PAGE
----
I love going to curriculum night at school, to get to know the people who will be teaching my child, to see his desk and his messy little handwriting, to check out his pictures around the room and the bizarre claims he makes (“My favorite food is escargot.” Seriously? You’ve never even eaten a vegetable much less a snail.) What I don’t like is the other parents.
I take that back. For the most part, I do like the other parents, and love seeing them after a nice summer break. It’ just THAT parent who I don’t really care for.
You know THAT parent….
She’s the one who makes sure everyone in the class knows that her child is advanced by asking questions like, “What do you do for children who are farther along than their peers in mathematics? My son mastered his multiplication table at age 4 and will really be bored with this curriculum.” Relax, and take it offline in a private conversation with the teacher.
She’s the one who has already signed up to chair every committee because she needs to be involved in every decision made at the school. “Who chose the Scholastic Reading program instead of the MacMillan Reading Program and why did they choose it?” Relax, and find meaningful ways to support the classroom teachers.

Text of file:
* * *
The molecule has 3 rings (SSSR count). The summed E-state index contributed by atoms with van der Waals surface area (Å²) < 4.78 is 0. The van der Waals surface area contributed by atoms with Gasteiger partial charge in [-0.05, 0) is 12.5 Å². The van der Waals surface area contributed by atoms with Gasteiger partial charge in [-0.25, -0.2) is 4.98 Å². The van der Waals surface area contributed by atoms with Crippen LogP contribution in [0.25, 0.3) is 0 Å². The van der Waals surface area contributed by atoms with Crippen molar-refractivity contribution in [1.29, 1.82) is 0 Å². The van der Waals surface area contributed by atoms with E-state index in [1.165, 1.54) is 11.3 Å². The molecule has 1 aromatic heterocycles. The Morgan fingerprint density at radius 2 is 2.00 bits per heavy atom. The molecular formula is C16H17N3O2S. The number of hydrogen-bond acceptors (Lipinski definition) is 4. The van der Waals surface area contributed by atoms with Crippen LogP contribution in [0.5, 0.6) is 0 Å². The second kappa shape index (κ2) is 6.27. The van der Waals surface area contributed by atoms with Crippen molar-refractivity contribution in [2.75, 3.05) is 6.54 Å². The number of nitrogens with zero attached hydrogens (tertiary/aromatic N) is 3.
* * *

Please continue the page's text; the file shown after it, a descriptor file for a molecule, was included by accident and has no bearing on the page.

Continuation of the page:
She's the one who questions school policy because it doesn’t suit her child’s specific wants and needs. “Is it really necessary for the kids to wear tennis shoes on PE days? If my daughter can run a 6-minute mile in flip flops shouldn’t she be allowed to?” Relax, and look at things from a broad perspective, not just your own. Then take it up with the appropriate personnel if needed.
She’s the one who thinks that because she read a book on learning strategies she knows how to teach. “Do you prefer inquiry-guided learning or problem-based learning when teaching social studies?” Relax, do you have someone at work who knows just enough to be dangerous questioning your every move?
She’s the one who stresses me out, who crosses that fine line between being involved and being obnoxious.
Maybe it’s my benign neglect approach to parenting. Perhaps it’s that this year I’m heading to the elementary classroom of my third child with a little more experience. Or maybe it’s that after a few years of stressing out and worrying over every detail I’ve finally realized the key to a good start to the school year: relax.
Relax….You can be involved and informed. You can be encouraging and supportive. Please just don’t be THAT parent.